The King of Productivity: Peter Drucker
Effectiveness = Habits
Every effective leader had to learn to be effective and the ability to be effective is really just the use of efficient practices. Consistent use of these practices become habits, and these habits lead to effectiveness.
That means there’s no massive undertaking you must complete in order to be effective, just small, daily practices that when added up over time equal being effective. “You are what you repeatedly do…”
Leaders Come in Different Shapes & Sizes
“An effective executive does not need to be a leader in the sense that the term is now most commonly used. Harry Truman did not have one ounce of charisma, for example, yet he was among the most effective chief executives in U.S. history. Similarly, some of the best business and nonprofit CEOs I’ve worked with over a 65-year consulting career were not stereotypical leaders. They were all over the map in terms of their personalities, attitudes, values, strengths, and weaknesses. They ranged from extroverted to nearly reclusive, from easygoing to controlling, from generous to parsimonious”.
“All they have in common is that they get the right things done”.
Intelligence is Useless Unless it’s Effective
“Brilliant men are often strikingly ineffectual”
“Intelligence, imagination, and knowledge are essential resources, but only effectiveness converts them into results. By themselves, they only set limits to what can be attained.”
Are you Managing Yourself?
Executives who do not manage themselves for effectiveness cannot possibly expect to manage their associates and subordinates. Management is largely by example. Executives who do not know how to make themselves effective in their own job and work set the wrong example.
Time = Gold
Nothing else distinguishes effective executives as much as their tender loving care of time.
You must make choices about what you will and won’t do with your time.
“If one cannot increase the supply of a resource, one must increase its yield. And effectiveness is the one tool to make the resources of ability and knowledge yield more and better results.”
“Effective executives, in my observation, do not start with their tasks. They start with their time. And they do not start out with planning. They start by finding out where their time actually goes. Then they attempt to manage their time and to cut back unproductive demands on their time. Finally, they consolidate their “discretionary” time into the largest possible continuing units.”
“The first step toward executive effectiveness is to record actual time-use.”
“Systematic time management is therefore the next step. One has to find the nonproductive, time-wasting activities and get rid of them if one possibly can. This requires asking oneself a number of diagnostic questions.”
Secondly, ask: which activities could be done by someone else?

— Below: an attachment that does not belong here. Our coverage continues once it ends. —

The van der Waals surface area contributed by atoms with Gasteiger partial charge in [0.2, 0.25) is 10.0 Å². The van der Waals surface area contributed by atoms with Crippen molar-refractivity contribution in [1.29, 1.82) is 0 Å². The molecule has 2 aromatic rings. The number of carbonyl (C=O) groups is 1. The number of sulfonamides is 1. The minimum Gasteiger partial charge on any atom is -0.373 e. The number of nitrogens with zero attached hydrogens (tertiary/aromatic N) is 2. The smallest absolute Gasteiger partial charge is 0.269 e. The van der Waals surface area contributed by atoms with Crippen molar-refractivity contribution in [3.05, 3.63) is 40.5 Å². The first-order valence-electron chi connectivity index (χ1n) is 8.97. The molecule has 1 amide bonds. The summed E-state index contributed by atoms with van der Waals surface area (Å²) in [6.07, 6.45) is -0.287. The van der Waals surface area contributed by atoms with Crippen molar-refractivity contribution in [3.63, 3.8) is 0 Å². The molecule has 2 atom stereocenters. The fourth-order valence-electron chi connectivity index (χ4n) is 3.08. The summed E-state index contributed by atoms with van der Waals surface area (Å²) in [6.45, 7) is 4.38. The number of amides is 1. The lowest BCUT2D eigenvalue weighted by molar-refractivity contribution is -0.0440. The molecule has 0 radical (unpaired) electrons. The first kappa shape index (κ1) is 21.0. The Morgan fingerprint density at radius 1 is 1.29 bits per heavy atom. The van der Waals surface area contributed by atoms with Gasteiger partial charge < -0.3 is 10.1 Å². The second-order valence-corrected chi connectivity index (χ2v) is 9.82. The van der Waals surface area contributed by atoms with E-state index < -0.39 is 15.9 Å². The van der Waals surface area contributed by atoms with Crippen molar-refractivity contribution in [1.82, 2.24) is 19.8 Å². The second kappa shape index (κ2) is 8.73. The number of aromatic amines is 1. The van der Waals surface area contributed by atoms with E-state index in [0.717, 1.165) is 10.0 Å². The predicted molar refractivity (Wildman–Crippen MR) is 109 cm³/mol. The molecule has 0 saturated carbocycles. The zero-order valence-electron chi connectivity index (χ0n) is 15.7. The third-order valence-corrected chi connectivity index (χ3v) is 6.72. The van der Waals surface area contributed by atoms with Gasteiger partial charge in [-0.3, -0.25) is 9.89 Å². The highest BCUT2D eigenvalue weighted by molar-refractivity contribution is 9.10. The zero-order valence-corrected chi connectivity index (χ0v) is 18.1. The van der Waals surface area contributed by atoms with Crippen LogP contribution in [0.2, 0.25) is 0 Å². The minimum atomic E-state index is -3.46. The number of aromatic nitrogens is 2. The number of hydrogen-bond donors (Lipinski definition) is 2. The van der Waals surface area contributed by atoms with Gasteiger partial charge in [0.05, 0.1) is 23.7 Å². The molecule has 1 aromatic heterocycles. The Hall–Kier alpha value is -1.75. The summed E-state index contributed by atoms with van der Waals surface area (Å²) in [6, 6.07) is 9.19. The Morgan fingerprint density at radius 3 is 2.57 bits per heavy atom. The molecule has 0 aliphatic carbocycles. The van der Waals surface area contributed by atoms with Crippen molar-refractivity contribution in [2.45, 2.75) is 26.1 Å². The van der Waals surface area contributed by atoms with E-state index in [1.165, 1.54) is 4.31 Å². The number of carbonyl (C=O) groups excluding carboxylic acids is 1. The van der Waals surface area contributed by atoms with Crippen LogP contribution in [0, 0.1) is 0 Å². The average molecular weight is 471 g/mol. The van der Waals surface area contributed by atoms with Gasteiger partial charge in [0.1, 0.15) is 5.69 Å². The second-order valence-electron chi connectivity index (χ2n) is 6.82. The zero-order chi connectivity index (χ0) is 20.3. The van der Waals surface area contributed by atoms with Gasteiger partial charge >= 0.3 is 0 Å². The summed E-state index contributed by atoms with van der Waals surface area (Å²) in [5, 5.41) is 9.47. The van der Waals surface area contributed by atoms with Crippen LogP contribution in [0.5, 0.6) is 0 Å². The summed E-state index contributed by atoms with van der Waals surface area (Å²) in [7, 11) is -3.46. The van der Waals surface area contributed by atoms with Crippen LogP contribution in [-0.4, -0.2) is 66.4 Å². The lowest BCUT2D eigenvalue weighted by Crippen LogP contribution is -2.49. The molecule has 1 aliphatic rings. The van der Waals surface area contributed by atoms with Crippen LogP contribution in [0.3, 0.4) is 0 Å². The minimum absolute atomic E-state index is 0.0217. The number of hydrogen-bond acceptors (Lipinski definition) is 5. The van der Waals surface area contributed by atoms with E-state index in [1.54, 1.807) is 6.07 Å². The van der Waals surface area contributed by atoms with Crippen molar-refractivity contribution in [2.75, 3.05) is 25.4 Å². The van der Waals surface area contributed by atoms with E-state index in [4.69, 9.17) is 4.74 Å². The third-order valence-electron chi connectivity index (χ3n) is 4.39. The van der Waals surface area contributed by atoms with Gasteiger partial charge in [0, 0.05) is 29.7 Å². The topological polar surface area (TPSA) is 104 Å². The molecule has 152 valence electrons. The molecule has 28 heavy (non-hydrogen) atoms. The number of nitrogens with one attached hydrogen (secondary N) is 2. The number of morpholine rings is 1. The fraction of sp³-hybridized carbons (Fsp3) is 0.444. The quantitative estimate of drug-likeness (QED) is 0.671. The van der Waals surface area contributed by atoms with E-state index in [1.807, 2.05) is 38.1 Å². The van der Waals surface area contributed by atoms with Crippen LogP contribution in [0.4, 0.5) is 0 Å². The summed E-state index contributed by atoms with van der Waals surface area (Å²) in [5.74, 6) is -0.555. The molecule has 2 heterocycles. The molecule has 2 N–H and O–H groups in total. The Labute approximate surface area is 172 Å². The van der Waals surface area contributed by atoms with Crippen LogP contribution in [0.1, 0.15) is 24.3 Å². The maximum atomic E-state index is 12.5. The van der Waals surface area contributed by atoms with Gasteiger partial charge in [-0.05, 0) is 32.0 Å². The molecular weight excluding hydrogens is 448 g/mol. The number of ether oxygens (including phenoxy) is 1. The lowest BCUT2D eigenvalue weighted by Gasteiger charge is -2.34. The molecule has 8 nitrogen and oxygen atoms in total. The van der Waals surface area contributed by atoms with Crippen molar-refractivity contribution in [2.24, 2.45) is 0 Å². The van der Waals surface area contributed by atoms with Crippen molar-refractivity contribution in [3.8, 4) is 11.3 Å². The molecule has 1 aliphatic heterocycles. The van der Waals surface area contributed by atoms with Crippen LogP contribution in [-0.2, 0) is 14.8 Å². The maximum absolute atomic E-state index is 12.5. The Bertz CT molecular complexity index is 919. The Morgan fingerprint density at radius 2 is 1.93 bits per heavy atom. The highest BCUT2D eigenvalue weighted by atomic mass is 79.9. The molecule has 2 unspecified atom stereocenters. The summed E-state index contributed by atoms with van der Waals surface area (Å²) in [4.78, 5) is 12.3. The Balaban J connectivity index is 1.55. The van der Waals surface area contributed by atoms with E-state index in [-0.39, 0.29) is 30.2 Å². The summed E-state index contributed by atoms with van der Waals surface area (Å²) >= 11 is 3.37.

ABC (Always be contributing)
To be effective, replace the quest for success with the quest for contribution. The critical question is not, ‘How can you achieve?’ but ‘What can you contribute?
Three areas are outlined for contribution:
“The man who asks of himself, “What is the most important contribution I can make to the performance of this organization?” asks in effect, “What self-development do I need? What knowledge and skill do I have to acquire to make the contribution I should be making? What strengths do I have to put to work? What standards do I have to set myself?””
Organise for Success
“An organisation is a means to overcome the limitations of one person’s contribution”.
As an executive, you are part of an organization, either as a leader or an integral part of it. That organization’s task is to help ordinary individuals achieve extraordinary results.
“The test of organization is not genius. It is its capacity to make common people achieve uncommon performance.”
Build on Strengths, Forget Weaknesses
The effective executive knows that to get strength one has to put up with weaknesses. Start with what people can do instead of what they can’t do. Ask what have they done well before?
“In an organization one can make his strength effective and his weakness irrelevant”.
Start with yourself. Ask what are the things that I seem to be able to do with relative ease that come rather hard to other people?
Look to leverage people’s strengths, not try to fix their weaknesses. You could try to teach Joe Montana to throw left-handed, but why?
The task of an executive is not to change human beings. Rather, as the Bible tells us in the Parable of the Talents, the task is to multiply performance capacity of the whole by putting to use whatever strength, whatever health, whatever aspiration there is in individuals.
Finally, make all jobs demanding and big. Challenges bring out strengths.
“Trickle Down Leadership”
If leadership performance is high, the average will go up. The effective executive knows that it is easier to raise the performance of one leader than it is to raise the performance of a whole mass.
Improved leadership and management filters down throughout the organisation and has a wider impact.
It’s Easy: Do What NEEDS to be Done
“What the executive needs is criteria which enable him to work on the truly important”
“The first practice is to ask what needs to be done. Note that the question is not ‘What do I want to do?’”
The truly fortunate, and effective executives are those who can answer both of the above questions with the same answer. If what needs to be done matches what you want to do, you’ve found the work that is right for you.
It’s not good enough for you, the effective executive, to get things done. You must also get the right things done. By looking at the needs of the business, you have to determine where your contributions will make the largest impact, and then execute, delivering for the business what needed to be delivered.